RA 101  Summer 2014 (Ezio Vailati)


Where to reach me: PH 2212; phone: 3376.

E-mail: evailat@siue.edu; if you email me, identify yourself as taking this class. 

Homepage: http://www.siue.edu/~evailat .  Click on "Courses" and then on "RA 101" to find this very syllabus.
Office Hours: M,W 10:00-11:00, and by appointment if needed.

Course objectives

The objectives of this course are two: first, to develop the ability to identify and evaluate arguments; second to apply these skills to the analysis of some controversial topics.  Hence, the first segment of the course will be spent studying and applying the notions of validity, strength, soundness, and cogency, and in mastering the logic of phrases such as “only if’ and “unless.”  This will be followed by the study of informal fallacies (bad arguments that look good).  Finally, we shall acquire skills for the determination of hidden premises and facts that strengthen or weaken arguments.  After learning the aforementioned skills, we shall identify and evaluate the arguments in the majority opinion of Roe v Wade, the Supreme Court’s decision that legalized abortion, and discuss the morality of the death penalty and of assisted suicide.


1.     P.J. Hurley, A concise introduction to Logic 11th edition (H).  (Rental Text)

2.     Some handouts and material to be downloaded from my homepage.

Course Outline

6/2: Knowing that and knowing how; the basics: arguments and their components; recognizing arguments.  Reading: H 1.1 and H 1.2.  Quiz 1

6/4: The basics: types of arguments and their strength. Reading: H 1.3- 1.4

6/6: Continuation of the above; conditional statements, necessary and sufficient conditions, using “only if,” “if and only if,” and “unless.”  Quiz 2

6/9: Checking the validity of some simple arguments.

6/11: Informal fallacies.  Reading: H 3.1-3.2. Quiz 3  

6/13: Informal fallacies.  Reading: H 3.3.

6/16: Informal fallacies.  Reading: H 3.4. Midterm

6/18: Arguments by analogy.  Reading: H 9.1. 

6/20: Logical skills: additional facts that strengthen or weaken an argument or a position.  Reading: download; inferences and conclusions. Reading: download. Quiz 4

6/23: Logical skills: continuation of the above; hidden assumptions.  Reading: download.

6/25: Thinking about Roe v Wade, a US Supreme Court decision: Download Roe v. Wade  Quiz 5

6/27: Continuation of the above.

6/30: Thinking and constructing arguments about controversial issues: the death penalty; suicide and the right to die. Reading: Download. Watch The Suicide Tourist.  Reading: Download.     Quiz 6.

7/2: Hidden mechanisms of thought: Watch Ariely’s lecture on irrationality in decision-making.  Recap. Final exam


Course requirements and grades

1)     Class attendance. 

2)     Six scheduled quizzes, some take-home and some in-class, each worth 15 points. Their dates are given in the course outline.  No make-up quizzes will be given unless in extreme circumstances.

3)     A midterm exam, worth 45 points.

4)     Participation in the discussion of the topics covered from 6/25 onward.  This will be worth 10 points.  You start with 5 points; good participation will produce more points; lack of participation will lose them.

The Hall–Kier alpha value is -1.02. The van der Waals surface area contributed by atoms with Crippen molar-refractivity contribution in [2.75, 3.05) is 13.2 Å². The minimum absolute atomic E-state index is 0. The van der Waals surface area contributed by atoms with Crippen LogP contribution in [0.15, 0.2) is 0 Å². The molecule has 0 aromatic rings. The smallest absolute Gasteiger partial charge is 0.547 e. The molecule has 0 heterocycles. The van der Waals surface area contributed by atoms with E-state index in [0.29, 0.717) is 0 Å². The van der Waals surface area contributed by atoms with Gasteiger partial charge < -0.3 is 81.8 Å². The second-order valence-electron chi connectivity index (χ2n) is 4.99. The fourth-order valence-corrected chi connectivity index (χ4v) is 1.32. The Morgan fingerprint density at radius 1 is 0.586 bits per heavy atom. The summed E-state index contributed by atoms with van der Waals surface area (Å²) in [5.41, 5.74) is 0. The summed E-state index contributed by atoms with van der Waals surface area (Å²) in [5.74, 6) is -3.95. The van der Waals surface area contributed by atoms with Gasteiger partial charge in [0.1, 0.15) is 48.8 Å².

5)     A comprehensive final exam worth 55 points.

There are 200 possible points in this class. The correspondence between points and course grades is as follows: 200-180: A; 179-158: B; 157-136: C; 135-115: D; below 115: F.  There may be a minimal curving of grades.

An A indicates excellence; a B overall competency; a C competency in some areas and poor command in others, or low competence overall; a D a minimally acceptable overall competence; finally, an F indicates an unacceptable level of competence.


Calculating grades

I do not keep a running count of grades because I use points.  However, since points eventually turn into grades according to the above scale, here’s how to calculate your letter grade.  Let S be the sum of all the possible points up to a point in the course; let M be the total points you have; calculate P = (200 * M)/S; use P with the above scale to determine your present grade.  For example, suppose that just after the midterm you have 75 points.  Since S =90, we have that P = (200 * 75)/90, which is about 166, a middle B. 

Please, don’t ask me how you are doing; just do the calculation and find out for yourself.  Take charge.


Academic policies
Cheating of any kind will result in substantial point loss at my discretion depending on the severity of the transgression.  Serious cases will be reported to the Dean.  (This means BIG trouble).

Students are responsible for knowing what has been said in class, including announcements. 

Chatting or texting are strongly discouraged and strictly forbidden if, in my judgment, they disturb me or other students.  More generally, civil behavior is expected at all times.  At my discretion, you may be required to leave the class and will lose 5% of the course grade for every breach of the above rules. 


A piece of advice. 

As much of the material covered involves learning skills, actively doing the in-class exercises is essential.  If in spite of your efforts you are having difficulties, come and see me as soon as possible.  Although RA 101 is a 100 level course, many students find it difficult; hence, if you want a good grade, you need to spend enough time studying.  How much is enough time?  It depends, as some need to work more than others.  However, a good estimate is one and a half the number of class hours.